The Eleventh Commandment
The clock strikes seven, the night is young and the stars are just starting to twinkle in the bright sky. A ball flies by, just missing my head, knocking over the Lego blocks. Benji’s mischievous face displays a guilty smile painted across his mouth. I almost run into Gabriella and Kayla who have decided to turn our living room into an Olympic gymnasium. After convincing them to head downstairs to the basement, I hear a booming voice over the intercom. It’s no one other than Jake, who practically is glued to the flat screen engaged in an intense battle against a kid from China. His request is merely for me to prepare dinner for him, which I agree to do only under the condition that he finishes his math assignment first; bargain sealed. I discover David pulling on Cassie’s tail and Naomi attempting to put her baked goods in the oven. I remove the dog from the kitchen, and place David in his high chair; chaos tapered. I invite my six siblings to come upstairs and sit at the table to eat the delectably warm chocolate chip cookies. By the time my parents come I have settled everything, all is calm.
Growing up as the eldest of seven children, I appreciate the important role I play in my family. I bear a great deal of responsibility, and at times I have to act as a second mother to my younger siblings. I have come to realize that in my role as junior parent not only am I maturing, but I am setting a path for my siblings to follow in school and in the community. Although burdensome at times, I can honestly say that I genuinely enjoy helping and spending time with my siblings. I guess it’s just part of my nature.
There is a hidden eleventh commandment; one must leave the world a better place for his or her children. Through my munificence with my siblings, I have continuously learned to develop a certain sensitivity, patience and compassion to others. My siblings and my parents have shaped and defined me as an individual, but I know that I am part of something greater, beyond myself, my school, my friends and my family. I am part of a greater whole, a world full of people with their own personalities and predilections, who each contribute and play their own part. In every aspect of my life, I am highly motivated to succeed not only to satisfy others, but to fulfill an internal desire to transform into the best version of myself, and to play my part to help others.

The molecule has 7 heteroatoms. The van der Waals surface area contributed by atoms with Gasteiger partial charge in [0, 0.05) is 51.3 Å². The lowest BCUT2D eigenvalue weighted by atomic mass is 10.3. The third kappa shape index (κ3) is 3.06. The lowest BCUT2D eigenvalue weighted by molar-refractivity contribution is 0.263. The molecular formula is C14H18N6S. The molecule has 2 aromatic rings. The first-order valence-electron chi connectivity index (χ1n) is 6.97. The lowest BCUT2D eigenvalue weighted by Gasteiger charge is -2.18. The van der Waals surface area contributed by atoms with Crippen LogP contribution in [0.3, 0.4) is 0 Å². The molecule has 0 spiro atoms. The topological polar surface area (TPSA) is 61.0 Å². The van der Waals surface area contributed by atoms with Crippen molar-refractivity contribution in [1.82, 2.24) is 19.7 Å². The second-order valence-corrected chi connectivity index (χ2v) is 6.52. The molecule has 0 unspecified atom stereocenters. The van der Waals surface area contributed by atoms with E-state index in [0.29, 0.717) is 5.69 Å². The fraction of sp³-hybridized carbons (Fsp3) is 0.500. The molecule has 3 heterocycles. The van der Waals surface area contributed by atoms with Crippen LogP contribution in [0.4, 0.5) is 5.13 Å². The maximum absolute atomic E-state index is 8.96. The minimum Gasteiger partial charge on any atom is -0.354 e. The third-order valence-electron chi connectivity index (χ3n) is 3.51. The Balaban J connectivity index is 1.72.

I brush my sister’s hair before bed. She cannot return the favor; I have cut my hair and donated it to locks of love for cancer children. During dinner, I may settle a quarrel between my sisters regarding who picks the night’s television program. In school I have honed this quality of arbitration. During a meeting for the school newspaper, two staff members argue over article selection; I intervene to adjudicate the disagreement. I can see the lawyer in me emerging.
In my role as senior sibling, I have discovered my potential to nurture, organize and lead. The lessons of my family will translate well in the real world. Sometimes I will be the guide, other times the guided, but I will never ignore the gifts of my rich upbringing.